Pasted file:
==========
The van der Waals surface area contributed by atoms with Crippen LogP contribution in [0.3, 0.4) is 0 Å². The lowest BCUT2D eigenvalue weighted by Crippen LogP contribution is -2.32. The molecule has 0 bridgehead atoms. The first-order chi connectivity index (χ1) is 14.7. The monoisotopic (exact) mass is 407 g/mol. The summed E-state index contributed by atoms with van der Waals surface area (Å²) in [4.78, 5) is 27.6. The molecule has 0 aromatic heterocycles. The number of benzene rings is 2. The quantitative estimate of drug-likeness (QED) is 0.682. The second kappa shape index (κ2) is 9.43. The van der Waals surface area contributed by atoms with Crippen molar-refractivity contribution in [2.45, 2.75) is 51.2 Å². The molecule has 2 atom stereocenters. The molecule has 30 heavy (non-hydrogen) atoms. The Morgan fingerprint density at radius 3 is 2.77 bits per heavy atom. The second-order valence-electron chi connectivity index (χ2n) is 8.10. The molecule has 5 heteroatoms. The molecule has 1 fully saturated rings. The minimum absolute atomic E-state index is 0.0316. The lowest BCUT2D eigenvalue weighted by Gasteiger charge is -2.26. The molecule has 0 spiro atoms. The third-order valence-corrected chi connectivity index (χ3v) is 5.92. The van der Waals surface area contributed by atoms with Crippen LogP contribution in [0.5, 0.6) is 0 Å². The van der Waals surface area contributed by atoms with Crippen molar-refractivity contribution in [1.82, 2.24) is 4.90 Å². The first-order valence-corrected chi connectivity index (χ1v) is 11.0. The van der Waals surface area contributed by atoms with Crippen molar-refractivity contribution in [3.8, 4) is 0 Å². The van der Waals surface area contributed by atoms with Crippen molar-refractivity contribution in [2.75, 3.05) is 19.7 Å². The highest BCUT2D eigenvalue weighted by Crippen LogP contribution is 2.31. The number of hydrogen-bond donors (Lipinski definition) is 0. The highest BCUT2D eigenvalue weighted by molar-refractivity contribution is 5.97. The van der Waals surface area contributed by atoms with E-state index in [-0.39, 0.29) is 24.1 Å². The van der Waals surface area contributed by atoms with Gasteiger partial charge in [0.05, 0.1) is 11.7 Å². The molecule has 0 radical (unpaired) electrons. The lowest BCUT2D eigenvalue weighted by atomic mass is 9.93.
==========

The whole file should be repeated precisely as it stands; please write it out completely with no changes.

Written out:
The van der Waals surface area contributed by atoms with Crippen LogP contribution in [0.3, 0.4) is 0 Å². The lowest BCUT2D eigenvalue weighted by Crippen LogP contribution is -2.32. The molecule has 0 bridgehead atoms. The first-order chi connectivity index (χ1) is 14.7. The monoisotopic (exact) mass is 407 g/mol. The summed E-state index contributed by atoms with van der Waals surface area (Å²) in [4.78, 5) is 27.6. The molecule has 0 aromatic heterocycles. The number of benzene rings is 2. The quantitative estimate of drug-likeness (QED) is 0.682. The second kappa shape index (κ2) is 9.43. The van der Waals surface area contributed by atoms with Crippen molar-refractivity contribution in [2.45, 2.75) is 51.2 Å². The molecule has 2 atom stereocenters. The molecule has 30 heavy (non-hydrogen) atoms. The Morgan fingerprint density at radius 3 is 2.77 bits per heavy atom. The second-order valence-electron chi connectivity index (χ2n) is 8.10. The molecule has 5 heteroatoms. The molecule has 1 fully saturated rings. The minimum absolute atomic E-state index is 0.0316. The lowest BCUT2D eigenvalue weighted by Gasteiger charge is -2.26. The molecule has 0 spiro atoms. The third-order valence-corrected chi connectivity index (χ3v) is 5.92. The van der Waals surface area contributed by atoms with Crippen LogP contribution in [0.5, 0.6) is 0 Å². The van der Waals surface area contributed by atoms with Crippen molar-refractivity contribution in [1.82, 2.24) is 4.90 Å². The first-order valence-corrected chi connectivity index (χ1v) is 11.0. The van der Waals surface area contributed by atoms with Crippen molar-refractivity contribution in [3.8, 4) is 0 Å². The van der Waals surface area contributed by atoms with Crippen molar-refractivity contribution in [2.75, 3.05) is 19.7 Å². The highest BCUT2D eigenvalue weighted by Crippen LogP contribution is 2.31. The number of hydrogen-bond donors (Lipinski definition) is 0. The highest BCUT2D eigenvalue weighted by molar-refractivity contribution is 5.97. The van der Waals surface area contributed by atoms with E-state index in [-0.39, 0.29) is 24.1 Å². The van der Waals surface area contributed by atoms with Gasteiger partial charge in [0.05, 0.1) is 11.7 Å². The molecule has 0 radical (unpaired) electrons. The lowest BCUT2D eigenvalue weighted by atomic mass is 9.93.